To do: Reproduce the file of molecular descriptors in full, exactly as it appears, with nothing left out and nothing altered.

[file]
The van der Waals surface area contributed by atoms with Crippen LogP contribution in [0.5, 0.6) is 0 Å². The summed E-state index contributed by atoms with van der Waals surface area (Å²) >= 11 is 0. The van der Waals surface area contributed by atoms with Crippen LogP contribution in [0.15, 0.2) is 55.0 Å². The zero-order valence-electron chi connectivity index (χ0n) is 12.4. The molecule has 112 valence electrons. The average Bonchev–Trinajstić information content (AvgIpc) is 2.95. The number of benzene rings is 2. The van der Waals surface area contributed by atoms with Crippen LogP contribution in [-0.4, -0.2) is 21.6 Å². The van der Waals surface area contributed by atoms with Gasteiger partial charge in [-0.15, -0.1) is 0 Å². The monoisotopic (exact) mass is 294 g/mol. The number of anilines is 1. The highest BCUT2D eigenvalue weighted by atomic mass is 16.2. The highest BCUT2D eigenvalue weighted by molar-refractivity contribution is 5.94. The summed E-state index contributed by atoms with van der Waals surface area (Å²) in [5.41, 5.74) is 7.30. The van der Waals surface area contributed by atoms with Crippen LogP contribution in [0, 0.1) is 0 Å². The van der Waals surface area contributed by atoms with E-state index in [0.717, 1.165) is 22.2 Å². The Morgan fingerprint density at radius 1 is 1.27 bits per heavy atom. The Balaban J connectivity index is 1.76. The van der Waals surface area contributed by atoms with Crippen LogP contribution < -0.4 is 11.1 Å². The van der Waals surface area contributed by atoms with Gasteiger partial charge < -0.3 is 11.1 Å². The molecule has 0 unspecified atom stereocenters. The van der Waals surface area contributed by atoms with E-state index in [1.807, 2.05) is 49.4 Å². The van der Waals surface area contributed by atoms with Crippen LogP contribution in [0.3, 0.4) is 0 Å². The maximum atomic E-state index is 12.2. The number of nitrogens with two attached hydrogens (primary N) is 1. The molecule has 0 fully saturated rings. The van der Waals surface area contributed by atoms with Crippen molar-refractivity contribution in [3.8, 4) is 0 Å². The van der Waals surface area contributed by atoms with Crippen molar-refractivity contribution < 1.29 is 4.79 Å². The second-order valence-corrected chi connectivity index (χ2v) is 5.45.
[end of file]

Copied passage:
The van der Waals surface area contributed by atoms with Crippen LogP contribution in [0.5, 0.6) is 0 Å². The summed E-state index contributed by atoms with van der Waals surface area (Å²) >= 11 is 0. The van der Waals surface area contributed by atoms with Crippen LogP contribution in [0.15, 0.2) is 55.0 Å². The zero-order valence-electron chi connectivity index (χ0n) is 12.4. The molecule has 112 valence electrons. The average Bonchev–Trinajstić information content (AvgIpc) is 2.95. The number of benzene rings is 2. The van der Waals surface area contributed by atoms with Crippen LogP contribution in [-0.4, -0.2) is 21.6 Å². The van der Waals surface area contributed by atoms with Gasteiger partial charge in [-0.15, -0.1) is 0 Å². The monoisotopic (exact) mass is 294 g/mol. The number of anilines is 1. The highest BCUT2D eigenvalue weighted by atomic mass is 16.2. The highest BCUT2D eigenvalue weighted by molar-refractivity contribution is 5.94. The summed E-state index contributed by atoms with van der Waals surface area (Å²) in [5.41, 5.74) is 7.30. The van der Waals surface area contributed by atoms with Crippen LogP contribution in [0, 0.1) is 0 Å². The van der Waals surface area contributed by atoms with E-state index in [0.717, 1.165) is 22.2 Å². The Morgan fingerprint density at radius 1 is 1.27 bits per heavy atom. The Balaban J connectivity index is 1.76. The van der Waals surface area contributed by atoms with Crippen LogP contribution < -0.4 is 11.1 Å². The van der Waals surface area contributed by atoms with Gasteiger partial charge < -0.3 is 11.1 Å². The molecule has 0 unspecified atom stereocenters. The van der Waals surface area contributed by atoms with E-state index in [1.807, 2.05) is 49.4 Å². The van der Waals surface area contributed by atoms with Crippen LogP contribution in [0.3, 0.4) is 0 Å². The maximum atomic E-state index is 12.2. The number of nitrogens with two attached hydrogens (primary N) is 1. The molecule has 0 fully saturated rings. The van der Waals surface area contributed by atoms with Crippen molar-refractivity contribution in [3.8, 4) is 0 Å². The van der Waals surface area contributed by atoms with Crippen molar-refractivity contribution < 1.29 is 4.79 Å². The second-order valence-corrected chi connectivity index (χ2v) is 5.45.